Managing Debt: How to Get Out of the Red and Stay There
Americans are in debt due to mortgages, credit cards, personal loans, bills, and student loans, and the total amount owed is increasing. Experian reported in 2020 that the average American owes an estimated $92,727 in total debt, the highest amount on record in the United States. Generation X owes the most, at $140,643, followed by Baby Boomers ($97,290) and Millennials ($87,448).
At some level, anyone dealing with debt can say that it is a source of stress. Being in debt can limit your ability to achieve financial goals. When you owe a lot of money, the funds that could be saved for financial emergencies, retirement, and large purchases instead go to your creditors.
The good news is that there are solutions to help you get out of debt and, hopefully, stay out of debt. Here are some of them.
Own up and face them
The first thing you need to do is to face the music. Clear an evening and sit down to review your debts and obligations list. Your base payments will be loans, credit card payments, and bills for necessities – power, heat, and water. If these significantly exceed your net income, you will either have to change your lifestyle drastically (sell the house, move to a smaller apartment, take on a second job) or file for bankruptcy. Alternatively, depending on where you are, you may take other steps. It would be best if you first devised a strategy.
Create a debt payoff strategy
Create a debt repayment plan to help you organize and stay on track. Choose which debts to include in your debt payoff plan, then decide which ones you'll prioritize paying off first.
For most people, paying off your mortgage early makes no sense because the interest rate on home loans is low, while the amount of money required to repay a mortgage ahead of schedule is high. While you probably don't want to include your mortgage in your payoff plan, high-interest debts like credit cards and payday loans should be.
Once you've determined which debts to include in your debt payoff plan, work your way into repaying all debts. One popular strategy is the snowball method, in which you pay the minimum on all of your debts except the smallest, which you will pay as much as you can. By "snowballing" payments toward your smallest debt, you'll quickly eliminate it and move on to the next smallest debt while paying the minimum on the rest.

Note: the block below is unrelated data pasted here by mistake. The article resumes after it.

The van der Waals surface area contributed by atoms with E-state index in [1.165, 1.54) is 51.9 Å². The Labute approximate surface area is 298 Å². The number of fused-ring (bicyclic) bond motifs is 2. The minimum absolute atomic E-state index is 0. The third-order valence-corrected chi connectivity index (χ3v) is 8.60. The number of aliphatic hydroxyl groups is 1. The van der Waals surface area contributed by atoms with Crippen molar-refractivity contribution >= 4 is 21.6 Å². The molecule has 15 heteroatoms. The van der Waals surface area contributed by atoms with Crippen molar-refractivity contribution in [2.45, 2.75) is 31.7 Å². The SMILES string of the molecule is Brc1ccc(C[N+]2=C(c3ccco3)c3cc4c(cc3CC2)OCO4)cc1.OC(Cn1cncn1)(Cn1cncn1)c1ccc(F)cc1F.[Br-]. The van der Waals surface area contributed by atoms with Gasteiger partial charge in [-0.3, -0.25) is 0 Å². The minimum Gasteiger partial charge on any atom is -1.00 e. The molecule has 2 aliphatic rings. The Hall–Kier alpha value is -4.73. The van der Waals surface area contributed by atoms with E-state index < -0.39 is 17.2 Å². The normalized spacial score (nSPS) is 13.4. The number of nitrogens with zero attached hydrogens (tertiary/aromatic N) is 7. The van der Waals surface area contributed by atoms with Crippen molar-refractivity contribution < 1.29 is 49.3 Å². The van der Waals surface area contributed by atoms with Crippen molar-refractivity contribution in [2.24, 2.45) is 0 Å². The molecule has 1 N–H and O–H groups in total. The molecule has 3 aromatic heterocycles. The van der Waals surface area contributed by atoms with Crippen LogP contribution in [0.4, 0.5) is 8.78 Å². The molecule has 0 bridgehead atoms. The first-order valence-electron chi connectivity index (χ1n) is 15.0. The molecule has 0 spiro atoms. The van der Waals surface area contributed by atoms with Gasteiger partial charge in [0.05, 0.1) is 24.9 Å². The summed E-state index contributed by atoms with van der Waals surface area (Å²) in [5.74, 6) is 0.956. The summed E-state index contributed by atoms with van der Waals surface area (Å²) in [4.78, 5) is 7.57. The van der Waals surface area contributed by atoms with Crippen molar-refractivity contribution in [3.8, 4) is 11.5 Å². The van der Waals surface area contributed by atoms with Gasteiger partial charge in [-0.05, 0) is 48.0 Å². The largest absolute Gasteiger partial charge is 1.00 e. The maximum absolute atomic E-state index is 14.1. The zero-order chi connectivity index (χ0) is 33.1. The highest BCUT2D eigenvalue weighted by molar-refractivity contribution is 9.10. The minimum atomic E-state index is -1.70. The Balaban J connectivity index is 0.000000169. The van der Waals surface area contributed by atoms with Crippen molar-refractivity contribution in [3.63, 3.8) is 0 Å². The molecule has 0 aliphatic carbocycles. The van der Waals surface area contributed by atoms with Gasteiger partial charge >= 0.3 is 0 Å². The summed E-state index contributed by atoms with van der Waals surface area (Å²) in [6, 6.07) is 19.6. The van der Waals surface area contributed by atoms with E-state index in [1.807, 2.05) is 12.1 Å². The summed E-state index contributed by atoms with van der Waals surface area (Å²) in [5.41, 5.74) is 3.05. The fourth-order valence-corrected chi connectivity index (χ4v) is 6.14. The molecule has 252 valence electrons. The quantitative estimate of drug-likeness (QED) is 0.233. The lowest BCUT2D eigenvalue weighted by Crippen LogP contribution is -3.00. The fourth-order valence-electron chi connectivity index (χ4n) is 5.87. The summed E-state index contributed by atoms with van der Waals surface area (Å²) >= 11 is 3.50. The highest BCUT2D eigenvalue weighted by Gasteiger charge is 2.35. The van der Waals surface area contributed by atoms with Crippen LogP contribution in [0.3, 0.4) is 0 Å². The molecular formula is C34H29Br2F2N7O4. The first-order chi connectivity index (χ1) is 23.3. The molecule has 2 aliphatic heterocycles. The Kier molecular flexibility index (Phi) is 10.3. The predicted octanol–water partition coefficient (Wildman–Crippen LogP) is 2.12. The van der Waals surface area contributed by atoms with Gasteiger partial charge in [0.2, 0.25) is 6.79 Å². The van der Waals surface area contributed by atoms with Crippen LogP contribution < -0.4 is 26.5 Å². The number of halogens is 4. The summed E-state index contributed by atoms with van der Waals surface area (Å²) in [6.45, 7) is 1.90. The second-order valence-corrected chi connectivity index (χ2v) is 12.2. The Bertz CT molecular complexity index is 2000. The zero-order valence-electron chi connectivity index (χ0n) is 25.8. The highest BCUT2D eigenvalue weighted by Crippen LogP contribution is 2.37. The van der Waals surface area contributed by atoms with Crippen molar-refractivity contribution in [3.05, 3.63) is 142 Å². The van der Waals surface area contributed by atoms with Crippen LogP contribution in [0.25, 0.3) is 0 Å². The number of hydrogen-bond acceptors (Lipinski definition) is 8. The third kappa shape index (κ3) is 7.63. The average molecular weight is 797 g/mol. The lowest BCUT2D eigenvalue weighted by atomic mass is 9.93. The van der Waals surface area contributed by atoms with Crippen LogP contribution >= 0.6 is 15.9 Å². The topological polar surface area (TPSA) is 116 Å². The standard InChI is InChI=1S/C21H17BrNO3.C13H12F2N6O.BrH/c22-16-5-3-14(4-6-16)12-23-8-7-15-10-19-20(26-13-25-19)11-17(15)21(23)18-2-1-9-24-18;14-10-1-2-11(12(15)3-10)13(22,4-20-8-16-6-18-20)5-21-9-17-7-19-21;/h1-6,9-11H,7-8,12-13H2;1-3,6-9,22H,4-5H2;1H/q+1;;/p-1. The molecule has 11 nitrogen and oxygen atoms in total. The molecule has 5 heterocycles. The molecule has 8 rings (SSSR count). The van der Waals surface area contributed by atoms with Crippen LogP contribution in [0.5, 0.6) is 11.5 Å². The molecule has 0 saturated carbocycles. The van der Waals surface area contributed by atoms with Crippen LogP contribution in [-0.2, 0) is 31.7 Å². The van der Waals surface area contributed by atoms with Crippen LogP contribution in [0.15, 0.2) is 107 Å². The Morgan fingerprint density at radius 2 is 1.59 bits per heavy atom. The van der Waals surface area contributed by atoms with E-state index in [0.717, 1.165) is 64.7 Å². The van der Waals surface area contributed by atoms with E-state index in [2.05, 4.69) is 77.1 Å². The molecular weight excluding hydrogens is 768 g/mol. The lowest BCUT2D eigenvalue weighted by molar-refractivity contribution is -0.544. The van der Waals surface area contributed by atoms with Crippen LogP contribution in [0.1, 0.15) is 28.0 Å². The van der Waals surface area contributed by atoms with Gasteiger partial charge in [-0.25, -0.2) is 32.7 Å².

Live on a budget
When creating a budget, consider your current expenses to see where you can make realistic and sustainable cuts. You can prioritize extra debt payments by eliminating unnecessary spending. After you have paid off your debt, you can create a budget to ensure you live within your means and begin to build financial security.
There are various budgets to choose from, but a more detailed budget approach, such as a 50/30/20 budget, is often best for those paying off debt. This means that you spend 50% of your income on necessities, 30% on discretionary spending, and 20% on savings.
Build an emergency fund
This might be quite a challenge since you're dealing with debt, so it's best to start small. Build up your emergency fund as much as possible while paying off your debts with the majority of your extra cash. Then, later on, work on expanding it. Budgets cannot always account for unexpected events. Unfortunately, unexpected expenses when things go wrong are a significant cause of debt for many people. You can break this cycle by slowly building an emergency fund.
Track your expenses
If problems arise, your emergency fund can keep you from borrowing, and your budget can keep you from going into debt to cover routine expenses. However, this is only effective if you stick to it. Tracking your spending is a great way to hold yourself accountable as you have a visual cue that you are living within your means and staying on track regarding your debt payoff plans. While creating a budget and keeping track of every dollar may be a lot of work, it will be well worth it once you've made significant progress on debt repayment, established an emergency fund, and can hopefully break the cycle of debt.
Getting out and staying out of debt requires commitment and planning. Take the time and evaluate the debts you have amassed and your spending habits. Breaking free from the bonds of debt can be difficult, but by implementing these strategies, you can begin to make progress toward getting out of debt and improving your overall financial health.
This article was written by our guest blogger, Chatty Garrate.